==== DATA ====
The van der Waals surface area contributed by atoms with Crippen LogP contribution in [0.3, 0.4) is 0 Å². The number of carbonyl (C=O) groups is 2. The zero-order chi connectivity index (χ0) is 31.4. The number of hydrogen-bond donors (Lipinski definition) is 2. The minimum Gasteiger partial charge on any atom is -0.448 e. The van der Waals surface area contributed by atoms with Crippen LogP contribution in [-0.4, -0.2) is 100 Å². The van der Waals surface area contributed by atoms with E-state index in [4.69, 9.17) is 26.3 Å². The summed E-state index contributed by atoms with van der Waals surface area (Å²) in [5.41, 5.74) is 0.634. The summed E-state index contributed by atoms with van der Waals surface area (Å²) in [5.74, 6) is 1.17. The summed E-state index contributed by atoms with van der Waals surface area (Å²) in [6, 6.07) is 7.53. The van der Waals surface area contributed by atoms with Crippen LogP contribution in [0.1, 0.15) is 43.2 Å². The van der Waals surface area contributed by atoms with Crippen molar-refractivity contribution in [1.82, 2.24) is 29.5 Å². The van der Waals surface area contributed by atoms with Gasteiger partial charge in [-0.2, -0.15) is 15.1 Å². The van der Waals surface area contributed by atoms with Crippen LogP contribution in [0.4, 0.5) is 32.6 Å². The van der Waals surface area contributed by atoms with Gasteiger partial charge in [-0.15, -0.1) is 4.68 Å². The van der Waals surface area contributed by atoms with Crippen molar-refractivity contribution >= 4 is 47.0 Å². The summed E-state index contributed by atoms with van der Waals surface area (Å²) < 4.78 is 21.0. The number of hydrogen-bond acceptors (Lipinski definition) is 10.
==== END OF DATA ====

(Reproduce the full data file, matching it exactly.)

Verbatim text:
The van der Waals surface area contributed by atoms with Crippen LogP contribution in [0.3, 0.4) is 0 Å². The number of carbonyl (C=O) groups is 2. The zero-order chi connectivity index (χ0) is 31.4. The number of hydrogen-bond donors (Lipinski definition) is 2. The minimum Gasteiger partial charge on any atom is -0.448 e. The van der Waals surface area contributed by atoms with Crippen LogP contribution in [-0.4, -0.2) is 100 Å². The van der Waals surface area contributed by atoms with E-state index in [4.69, 9.17) is 26.3 Å². The summed E-state index contributed by atoms with van der Waals surface area (Å²) in [5.41, 5.74) is 0.634. The summed E-state index contributed by atoms with van der Waals surface area (Å²) in [5.74, 6) is 1.17. The summed E-state index contributed by atoms with van der Waals surface area (Å²) in [6, 6.07) is 7.53. The van der Waals surface area contributed by atoms with Crippen LogP contribution in [0.1, 0.15) is 43.2 Å². The van der Waals surface area contributed by atoms with Crippen molar-refractivity contribution in [1.82, 2.24) is 29.5 Å². The van der Waals surface area contributed by atoms with Gasteiger partial charge in [-0.2, -0.15) is 15.1 Å². The van der Waals surface area contributed by atoms with Crippen LogP contribution in [0.4, 0.5) is 32.6 Å². The van der Waals surface area contributed by atoms with Gasteiger partial charge in [-0.15, -0.1) is 4.68 Å². The van der Waals surface area contributed by atoms with Crippen molar-refractivity contribution >= 4 is 47.0 Å². The summed E-state index contributed by atoms with van der Waals surface area (Å²) < 4.78 is 21.0. The number of hydrogen-bond acceptors (Lipinski definition) is 10.